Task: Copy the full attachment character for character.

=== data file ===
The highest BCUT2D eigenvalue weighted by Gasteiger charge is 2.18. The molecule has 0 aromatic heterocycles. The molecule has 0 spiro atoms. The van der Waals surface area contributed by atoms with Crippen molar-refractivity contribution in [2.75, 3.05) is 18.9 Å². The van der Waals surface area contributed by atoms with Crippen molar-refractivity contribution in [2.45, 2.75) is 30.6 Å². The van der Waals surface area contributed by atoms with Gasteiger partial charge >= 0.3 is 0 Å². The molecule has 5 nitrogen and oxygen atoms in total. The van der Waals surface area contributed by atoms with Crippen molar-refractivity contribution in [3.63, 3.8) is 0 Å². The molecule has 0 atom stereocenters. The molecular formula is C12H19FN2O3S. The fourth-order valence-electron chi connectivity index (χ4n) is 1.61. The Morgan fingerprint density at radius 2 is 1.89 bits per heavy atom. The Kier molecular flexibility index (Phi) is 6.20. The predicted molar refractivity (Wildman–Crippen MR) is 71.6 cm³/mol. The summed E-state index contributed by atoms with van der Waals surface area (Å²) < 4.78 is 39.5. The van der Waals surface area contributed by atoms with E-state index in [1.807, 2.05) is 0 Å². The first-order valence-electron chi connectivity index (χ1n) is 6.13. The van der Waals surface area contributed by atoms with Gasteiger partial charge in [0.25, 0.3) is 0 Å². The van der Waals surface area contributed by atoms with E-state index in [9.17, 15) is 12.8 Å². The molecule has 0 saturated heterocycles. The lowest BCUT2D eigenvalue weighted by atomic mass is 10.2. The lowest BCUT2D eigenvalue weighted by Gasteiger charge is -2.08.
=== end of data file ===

The highest BCUT2D eigenvalue weighted by Gasteiger charge is 2.18. The molecule has 0 aromatic heterocycles. The molecule has 0 spiro atoms. The van der Waals surface area contributed by atoms with Crippen molar-refractivity contribution in [2.75, 3.05) is 18.9 Å². The van der Waals surface area contributed by atoms with Crippen molar-refractivity contribution in [2.45, 2.75) is 30.6 Å². The van der Waals surface area contributed by atoms with Gasteiger partial charge >= 0.3 is 0 Å². The molecule has 5 nitrogen and oxygen atoms in total. The van der Waals surface area contributed by atoms with Crippen molar-refractivity contribution in [3.63, 3.8) is 0 Å². The molecule has 0 atom stereocenters. The molecular formula is C12H19FN2O3S. The fourth-order valence-electron chi connectivity index (χ4n) is 1.61. The Morgan fingerprint density at radius 2 is 1.89 bits per heavy atom. The Kier molecular flexibility index (Phi) is 6.20. The predicted molar refractivity (Wildman–Crippen MR) is 71.6 cm³/mol. The summed E-state index contributed by atoms with van der Waals surface area (Å²) < 4.78 is 39.5. The van der Waals surface area contributed by atoms with E-state index in [1.807, 2.05) is 0 Å². The first-order valence-electron chi connectivity index (χ1n) is 6.13. The van der Waals surface area contributed by atoms with Gasteiger partial charge in [0.25, 0.3) is 0 Å². The van der Waals surface area contributed by atoms with E-state index in [9.17, 15) is 12.8 Å². The molecule has 0 saturated heterocycles. The lowest BCUT2D eigenvalue weighted by atomic mass is 10.2. The lowest BCUT2D eigenvalue weighted by Gasteiger charge is -2.08.